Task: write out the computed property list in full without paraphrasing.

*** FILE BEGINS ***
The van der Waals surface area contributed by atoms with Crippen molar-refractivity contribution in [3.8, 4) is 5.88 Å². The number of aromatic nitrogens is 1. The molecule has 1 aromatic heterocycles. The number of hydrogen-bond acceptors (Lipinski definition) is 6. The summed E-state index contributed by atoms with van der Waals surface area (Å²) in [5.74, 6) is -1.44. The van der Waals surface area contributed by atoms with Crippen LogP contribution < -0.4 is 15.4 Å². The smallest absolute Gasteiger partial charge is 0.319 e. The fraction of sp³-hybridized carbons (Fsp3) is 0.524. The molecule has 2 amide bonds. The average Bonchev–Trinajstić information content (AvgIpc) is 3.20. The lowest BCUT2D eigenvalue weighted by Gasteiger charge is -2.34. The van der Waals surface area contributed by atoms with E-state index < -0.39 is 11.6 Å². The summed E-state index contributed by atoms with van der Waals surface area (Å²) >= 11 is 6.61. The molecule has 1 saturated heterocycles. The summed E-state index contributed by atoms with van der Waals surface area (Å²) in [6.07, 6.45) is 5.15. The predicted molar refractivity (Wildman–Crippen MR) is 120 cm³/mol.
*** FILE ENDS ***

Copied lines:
The van der Waals surface area contributed by atoms with Crippen molar-refractivity contribution in [3.8, 4) is 5.88 Å². The number of aromatic nitrogens is 1. The molecule has 1 aromatic heterocycles. The number of hydrogen-bond acceptors (Lipinski definition) is 6. The summed E-state index contributed by atoms with van der Waals surface area (Å²) in [5.74, 6) is -1.44. The van der Waals surface area contributed by atoms with Crippen LogP contribution < -0.4 is 15.4 Å². The smallest absolute Gasteiger partial charge is 0.319 e. The fraction of sp³-hybridized carbons (Fsp3) is 0.524. The molecule has 2 amide bonds. The average Bonchev–Trinajstić information content (AvgIpc) is 3.20. The lowest BCUT2D eigenvalue weighted by Gasteiger charge is -2.34. The van der Waals surface area contributed by atoms with E-state index < -0.39 is 11.6 Å². The summed E-state index contributed by atoms with van der Waals surface area (Å²) >= 11 is 6.61. The molecule has 1 saturated heterocycles. The summed E-state index contributed by atoms with van der Waals surface area (Å²) in [6.07, 6.45) is 5.15. The predicted molar refractivity (Wildman–Crippen MR) is 120 cm³/mol.